mark-allinson
21st December 2008, 12:23
Lecturers at South Shields in 1954 were Nicholson, Fergusen, Anderson, Brown. Jimmy Doig was the Radar instuctor. Nicholson was perhaps a little later than 54.
Mark Allinson.

Bill Greig
22nd December 2008, 08:31
That would have been Bob Smith from Stonehaven, what he did not know about electronics was not worth knowing, good bloke too. We also had Bill Thow doing FER, Matt Rodgers (ex-Greenock?), Mr Thompson was head of department during the early 70's, Joe Roberts teaching morse and regs. I was class MR72, anyone else out there (not you WillieG!).

Mimcoman
23rd December 2008, 16:08
Hiya, Bill:

I was MR8.1, and before that the Special Cert class (1966). I remember the ace accordianist Bob Smith built one of the first digital computers, programmed by switches and with the readout in lights. As you say, couldn't fault his knowledge. I saw him on the Aberdeen-Stoney train once about 10 or so years ago. I swear he still had the same sports jacket.

Rgds/Bill

5TT
17th January 2009, 17:35
Hi all,
I'm a graduate of Barking College of Technology, 1973-1977 I think, as are a couple of other posters in here. Already mentioned are Bondermacker (spelling?), our morse tutor, and to this day the most amazing fist I have ever heard, McMahon was in for maths, O'Callaghan for his famous carpet slippers, Sinnicks who's already been mentioned, and Johnston who was the radar guy who was without doubt the strictest lecturer, and who would bar you from the classroom if you were even a minute late.
I was once a bit late but, desperate to not miss anything I decided to take a chance with an explanation. As I walked in I realised this was a big mistake, he stopped mid sentence and turned to glare at me. Anyhow, as I begun my plea I let my bag drop to the floor, and (for whatever reason) I had one of those old laughing machines in it, and the thing went off, loudly. I can remember thinking to myself as I stood in front of the class with my bag laughing on the floor and the horrified expression on Mr Johnston's face that this was turning out to be a very bad day, but it saved me, I was permitted to take my seat, and I was never late again.

I think all of us who successfully graduated that course ended up with Safmarine, myself from about 1978 - 1983.

They were all great guys at BCT, I wouldn't have missed it for anything.

I write software for a living these days, but my old Katsumi keyer which survived being chucked around in aircraft baggage for 5 years, and one typhoon, is still heard every day on the ham bands.

Regards and thanks for a great forum,

Adrian

Naytikos
2nd February 2009, 05:56
Perhaps I have missed it, but nowhere have I seen a reference to Plymouth Tech.
Am I the last survivor of that establishment, I wonder?
Not much point in quoting lecturers' names if there's no-one else who went there reading this thread.

docgk
2nd February 2009, 08:18
Ivor Lloyd -'Lecturers from memory were Messers Orba, Hatcher, Robinson and an ex RN PO whose name escapes me.' ( at Southampton).

I think the ex RN PO would have been Ron Fisher............
Peter Hatcher is still hale and hearty living locally.

aselador
2nd February 2009, 17:23
Hi,

to all the other posters who also attended Barking College of Technology, I sat my MRGC and DOT Radar Maintenance there between 1976 - 1980. I have many fond memories of the lecturers there. I certainly remember Roger Johnson, he use to lash the students with a whip like weapon called S.A.F.E.R.S especially if they were returning from a long lunch! Mr Boendermaker used to take us for morse and radio theory "You've got to pass the current through the aerial fast enough - Dus". Mr O'Callaghan took us for radio regs and fault finding, he had a habit of asking a question and giving the answer before you had a chance to respond. Olly Sinnicks and Barry Baker took me for radar. I also recall Mr McMahon. I thoroughly enjoyed my time at BCT, I believe that I was the only one that made it to sea in 1980 of those who sat my course, due to yet another downturn in UK Shipping.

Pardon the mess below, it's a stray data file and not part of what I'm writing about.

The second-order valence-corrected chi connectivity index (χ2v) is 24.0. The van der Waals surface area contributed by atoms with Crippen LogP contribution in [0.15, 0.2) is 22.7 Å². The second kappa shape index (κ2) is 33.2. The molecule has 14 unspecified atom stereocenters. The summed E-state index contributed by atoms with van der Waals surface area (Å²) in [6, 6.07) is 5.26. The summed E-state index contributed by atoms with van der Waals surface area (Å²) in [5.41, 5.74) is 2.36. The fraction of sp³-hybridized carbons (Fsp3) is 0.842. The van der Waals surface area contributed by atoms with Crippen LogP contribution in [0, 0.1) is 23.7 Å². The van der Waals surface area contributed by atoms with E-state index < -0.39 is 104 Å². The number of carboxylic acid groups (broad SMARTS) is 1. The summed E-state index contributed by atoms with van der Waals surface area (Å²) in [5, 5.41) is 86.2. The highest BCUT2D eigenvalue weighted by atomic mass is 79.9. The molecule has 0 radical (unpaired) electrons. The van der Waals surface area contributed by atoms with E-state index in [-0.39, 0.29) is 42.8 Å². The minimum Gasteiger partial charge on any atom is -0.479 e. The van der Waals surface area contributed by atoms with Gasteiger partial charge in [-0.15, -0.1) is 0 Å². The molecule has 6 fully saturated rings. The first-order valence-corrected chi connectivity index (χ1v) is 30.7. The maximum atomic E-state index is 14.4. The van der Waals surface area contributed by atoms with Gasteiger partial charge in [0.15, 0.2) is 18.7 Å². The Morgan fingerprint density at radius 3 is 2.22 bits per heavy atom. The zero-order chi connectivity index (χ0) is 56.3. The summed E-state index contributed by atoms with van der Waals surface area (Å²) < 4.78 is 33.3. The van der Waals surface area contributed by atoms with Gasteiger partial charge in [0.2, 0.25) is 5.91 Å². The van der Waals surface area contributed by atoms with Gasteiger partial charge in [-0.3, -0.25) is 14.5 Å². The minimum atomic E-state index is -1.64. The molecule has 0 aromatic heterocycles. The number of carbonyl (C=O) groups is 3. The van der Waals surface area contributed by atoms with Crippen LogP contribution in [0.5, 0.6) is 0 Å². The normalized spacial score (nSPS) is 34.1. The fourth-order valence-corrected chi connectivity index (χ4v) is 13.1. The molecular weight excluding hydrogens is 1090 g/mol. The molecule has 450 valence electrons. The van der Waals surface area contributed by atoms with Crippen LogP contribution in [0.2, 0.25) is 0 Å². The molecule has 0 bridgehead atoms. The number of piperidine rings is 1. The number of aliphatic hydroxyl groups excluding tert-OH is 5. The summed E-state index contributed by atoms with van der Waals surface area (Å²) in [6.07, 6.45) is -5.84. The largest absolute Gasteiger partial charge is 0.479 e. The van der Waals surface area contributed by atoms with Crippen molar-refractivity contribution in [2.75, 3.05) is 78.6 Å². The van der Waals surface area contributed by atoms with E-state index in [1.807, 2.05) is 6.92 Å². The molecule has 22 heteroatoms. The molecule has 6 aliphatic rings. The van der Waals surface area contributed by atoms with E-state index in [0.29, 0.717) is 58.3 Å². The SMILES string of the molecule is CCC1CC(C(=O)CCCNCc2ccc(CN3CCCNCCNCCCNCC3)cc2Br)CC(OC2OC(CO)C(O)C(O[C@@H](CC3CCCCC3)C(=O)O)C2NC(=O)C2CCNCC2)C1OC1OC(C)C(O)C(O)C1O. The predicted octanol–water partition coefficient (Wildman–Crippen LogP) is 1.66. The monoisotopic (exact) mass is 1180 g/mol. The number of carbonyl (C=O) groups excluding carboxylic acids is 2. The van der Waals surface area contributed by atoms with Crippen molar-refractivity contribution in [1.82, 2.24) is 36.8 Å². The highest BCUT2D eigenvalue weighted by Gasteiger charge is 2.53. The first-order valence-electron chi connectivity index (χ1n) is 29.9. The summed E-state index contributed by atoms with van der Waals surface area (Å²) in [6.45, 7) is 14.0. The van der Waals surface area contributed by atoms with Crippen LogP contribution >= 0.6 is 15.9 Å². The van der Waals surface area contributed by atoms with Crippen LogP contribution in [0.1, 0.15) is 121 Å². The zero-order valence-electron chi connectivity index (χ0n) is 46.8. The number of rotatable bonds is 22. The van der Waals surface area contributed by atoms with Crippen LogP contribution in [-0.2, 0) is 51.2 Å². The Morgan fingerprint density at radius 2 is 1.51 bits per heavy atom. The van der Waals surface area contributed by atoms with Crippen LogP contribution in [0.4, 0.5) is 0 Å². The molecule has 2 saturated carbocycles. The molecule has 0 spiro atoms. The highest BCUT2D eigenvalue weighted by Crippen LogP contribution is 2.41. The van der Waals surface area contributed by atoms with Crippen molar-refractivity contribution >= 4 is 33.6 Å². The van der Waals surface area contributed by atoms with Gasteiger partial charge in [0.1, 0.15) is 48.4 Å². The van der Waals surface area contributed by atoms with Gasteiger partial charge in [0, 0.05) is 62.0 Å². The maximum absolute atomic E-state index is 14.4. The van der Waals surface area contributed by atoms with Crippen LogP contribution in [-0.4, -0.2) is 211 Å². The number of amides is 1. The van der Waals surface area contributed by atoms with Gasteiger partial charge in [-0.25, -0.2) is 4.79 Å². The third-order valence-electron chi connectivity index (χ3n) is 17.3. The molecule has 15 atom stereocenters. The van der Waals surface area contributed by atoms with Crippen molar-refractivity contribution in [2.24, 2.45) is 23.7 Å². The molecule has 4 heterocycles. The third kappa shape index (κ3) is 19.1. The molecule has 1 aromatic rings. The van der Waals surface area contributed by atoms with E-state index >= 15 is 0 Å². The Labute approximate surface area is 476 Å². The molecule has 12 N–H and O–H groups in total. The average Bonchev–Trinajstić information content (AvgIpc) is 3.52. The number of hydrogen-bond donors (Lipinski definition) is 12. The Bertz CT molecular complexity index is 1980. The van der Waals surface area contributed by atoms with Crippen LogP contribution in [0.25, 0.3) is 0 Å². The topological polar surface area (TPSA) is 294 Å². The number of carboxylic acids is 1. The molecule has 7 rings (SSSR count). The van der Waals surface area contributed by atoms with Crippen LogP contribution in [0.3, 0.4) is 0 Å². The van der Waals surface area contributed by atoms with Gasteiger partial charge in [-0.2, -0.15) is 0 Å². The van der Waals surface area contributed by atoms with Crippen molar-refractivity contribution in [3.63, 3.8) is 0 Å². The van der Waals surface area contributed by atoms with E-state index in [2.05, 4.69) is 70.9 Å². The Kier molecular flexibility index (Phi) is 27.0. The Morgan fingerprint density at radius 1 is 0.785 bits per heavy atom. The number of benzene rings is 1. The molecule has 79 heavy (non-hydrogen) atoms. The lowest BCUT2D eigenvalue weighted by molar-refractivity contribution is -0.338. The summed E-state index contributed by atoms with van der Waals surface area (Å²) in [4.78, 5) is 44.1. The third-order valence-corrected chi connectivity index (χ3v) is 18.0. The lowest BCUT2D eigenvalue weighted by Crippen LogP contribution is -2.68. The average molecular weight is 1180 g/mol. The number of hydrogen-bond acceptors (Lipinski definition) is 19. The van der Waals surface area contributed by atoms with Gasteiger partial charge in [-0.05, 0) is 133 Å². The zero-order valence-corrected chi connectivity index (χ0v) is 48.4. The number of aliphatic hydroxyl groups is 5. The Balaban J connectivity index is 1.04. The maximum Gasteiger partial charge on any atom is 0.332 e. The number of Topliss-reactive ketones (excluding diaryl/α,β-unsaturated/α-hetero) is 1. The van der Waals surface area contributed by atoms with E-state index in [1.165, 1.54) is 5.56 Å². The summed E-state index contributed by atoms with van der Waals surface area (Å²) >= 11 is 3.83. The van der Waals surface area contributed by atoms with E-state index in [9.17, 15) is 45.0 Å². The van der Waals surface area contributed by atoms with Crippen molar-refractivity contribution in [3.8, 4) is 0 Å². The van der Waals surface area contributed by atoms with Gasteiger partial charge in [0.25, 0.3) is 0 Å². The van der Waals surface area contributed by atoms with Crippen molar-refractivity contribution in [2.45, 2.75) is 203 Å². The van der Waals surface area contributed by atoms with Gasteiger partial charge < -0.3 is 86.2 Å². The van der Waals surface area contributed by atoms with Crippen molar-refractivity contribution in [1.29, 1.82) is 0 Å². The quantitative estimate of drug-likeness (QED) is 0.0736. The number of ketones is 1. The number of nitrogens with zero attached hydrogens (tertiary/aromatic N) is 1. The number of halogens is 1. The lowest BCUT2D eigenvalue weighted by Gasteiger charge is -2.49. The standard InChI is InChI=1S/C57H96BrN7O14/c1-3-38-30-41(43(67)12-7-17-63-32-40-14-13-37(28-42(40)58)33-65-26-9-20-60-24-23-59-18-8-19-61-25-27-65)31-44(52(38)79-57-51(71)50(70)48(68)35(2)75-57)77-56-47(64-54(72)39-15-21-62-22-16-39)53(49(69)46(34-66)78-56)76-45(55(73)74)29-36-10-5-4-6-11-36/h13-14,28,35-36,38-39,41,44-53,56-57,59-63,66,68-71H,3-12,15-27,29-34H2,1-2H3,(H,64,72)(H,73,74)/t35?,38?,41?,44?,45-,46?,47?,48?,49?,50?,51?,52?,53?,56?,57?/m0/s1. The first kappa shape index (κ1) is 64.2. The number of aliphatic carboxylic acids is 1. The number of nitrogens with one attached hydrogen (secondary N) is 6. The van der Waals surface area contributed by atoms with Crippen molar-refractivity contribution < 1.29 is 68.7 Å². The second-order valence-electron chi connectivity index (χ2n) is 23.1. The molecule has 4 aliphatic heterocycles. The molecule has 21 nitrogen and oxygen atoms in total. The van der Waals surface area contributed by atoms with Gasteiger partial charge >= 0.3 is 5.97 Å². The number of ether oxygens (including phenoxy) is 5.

DaiSparks
2nd February 2009, 21:46
yes Fred Boettcher was still there and Andrew Bogie had jsut retired when I went to Leith in 1966 , Mr Natusch ( not sure of the spelling) was taking over as Head of Dept and a Welsh Lecturer whose name was Griffin came around that time , he had done a lot of freelancing and was another interesting character , they were all good lecturers, Griff was especially " Hot" in the cabin , he wanted to know why you found a fault not just that you had

Hi Ian,
We were at LNC together, altho I was a year behind, joined in 67 along with Bob Clay.
Remember the old Morse Room, I still have one of the original keys from there, Ted let us help ourselves, they were much better than those modern keys in the new Morse Room on the 2nd Floor, with all the booths.
Ted was an excellent exam moderator for the Radar Exam which Chalky taught.
Whilst I was the first student to pass the full 3rd Year C&G exams which were the climax to C&G program that Natusch was running (He used to put a different slant on electronics, all Maths based), Griff also managed to pass the Radar paper, which was just as well, he was the lecturer!
Fred B was an excellent lecturer, unfortunately he died of a heart in 73, whilst I was back going my upgrade to General, a great shock all round.

DaiSparks (Thumb)

tedc
9th July 2009, 15:27
Don't know how you guys do it.

The head man at Hull Tech was Redvers-Smith who I remember doing his waveform dance to demonstrate the relationship between electric and magnetic transmitted waves. He also signed a congratulatory note when I got my ticket. I still have it somewhere. I think he was glad to get rid of me.
.

Hull Tech, in 1955, was the old building in Park Street (not far behind the Ferensway bus station).